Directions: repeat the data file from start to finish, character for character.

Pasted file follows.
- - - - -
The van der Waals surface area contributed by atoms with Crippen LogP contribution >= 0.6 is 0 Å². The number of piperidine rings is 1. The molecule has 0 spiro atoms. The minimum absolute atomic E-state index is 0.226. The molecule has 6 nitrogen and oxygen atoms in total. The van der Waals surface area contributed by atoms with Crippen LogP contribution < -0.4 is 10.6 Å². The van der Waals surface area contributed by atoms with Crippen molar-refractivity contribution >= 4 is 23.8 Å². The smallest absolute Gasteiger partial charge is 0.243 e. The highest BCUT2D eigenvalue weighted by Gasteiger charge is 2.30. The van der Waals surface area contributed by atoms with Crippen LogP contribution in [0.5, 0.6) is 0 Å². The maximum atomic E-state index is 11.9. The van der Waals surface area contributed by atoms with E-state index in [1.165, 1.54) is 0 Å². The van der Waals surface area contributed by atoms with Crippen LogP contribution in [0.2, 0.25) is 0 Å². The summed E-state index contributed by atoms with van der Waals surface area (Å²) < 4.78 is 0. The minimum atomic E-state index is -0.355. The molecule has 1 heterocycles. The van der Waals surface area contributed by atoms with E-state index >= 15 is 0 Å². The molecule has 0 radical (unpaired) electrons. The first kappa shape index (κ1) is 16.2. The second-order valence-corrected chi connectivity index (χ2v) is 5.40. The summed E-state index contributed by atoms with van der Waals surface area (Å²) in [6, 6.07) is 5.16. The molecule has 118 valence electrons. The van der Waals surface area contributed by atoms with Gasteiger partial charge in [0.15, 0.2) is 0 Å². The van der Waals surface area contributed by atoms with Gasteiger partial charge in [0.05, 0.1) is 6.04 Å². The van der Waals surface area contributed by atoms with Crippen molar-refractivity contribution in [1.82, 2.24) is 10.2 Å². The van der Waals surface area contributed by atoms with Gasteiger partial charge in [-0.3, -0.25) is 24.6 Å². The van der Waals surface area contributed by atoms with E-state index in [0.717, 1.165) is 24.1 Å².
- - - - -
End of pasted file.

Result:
The van der Waals surface area contributed by atoms with Crippen LogP contribution >= 0.6 is 0 Å². The number of piperidine rings is 1. The molecule has 0 spiro atoms. The minimum absolute atomic E-state index is 0.226. The molecule has 6 nitrogen and oxygen atoms in total. The van der Waals surface area contributed by atoms with Crippen LogP contribution < -0.4 is 10.6 Å². The van der Waals surface area contributed by atoms with Crippen molar-refractivity contribution >= 4 is 23.8 Å². The smallest absolute Gasteiger partial charge is 0.243 e. The highest BCUT2D eigenvalue weighted by Gasteiger charge is 2.30. The van der Waals surface area contributed by atoms with Crippen LogP contribution in [0.5, 0.6) is 0 Å². The maximum atomic E-state index is 11.9. The van der Waals surface area contributed by atoms with E-state index in [1.165, 1.54) is 0 Å². The van der Waals surface area contributed by atoms with Crippen LogP contribution in [0.2, 0.25) is 0 Å². The summed E-state index contributed by atoms with van der Waals surface area (Å²) < 4.78 is 0. The minimum atomic E-state index is -0.355. The molecule has 1 heterocycles. The van der Waals surface area contributed by atoms with E-state index >= 15 is 0 Å². The molecule has 0 radical (unpaired) electrons. The first kappa shape index (κ1) is 16.2. The second-order valence-corrected chi connectivity index (χ2v) is 5.40. The summed E-state index contributed by atoms with van der Waals surface area (Å²) in [6, 6.07) is 5.16. The molecule has 118 valence electrons. The van der Waals surface area contributed by atoms with Gasteiger partial charge in [0.15, 0.2) is 0 Å². The van der Waals surface area contributed by atoms with Gasteiger partial charge in [0.05, 0.1) is 6.04 Å². The van der Waals surface area contributed by atoms with Crippen molar-refractivity contribution in [1.82, 2.24) is 10.2 Å². The van der Waals surface area contributed by atoms with Gasteiger partial charge in [-0.3, -0.25) is 24.6 Å². The van der Waals surface area contributed by atoms with E-state index in [0.717, 1.165) is 24.1 Å².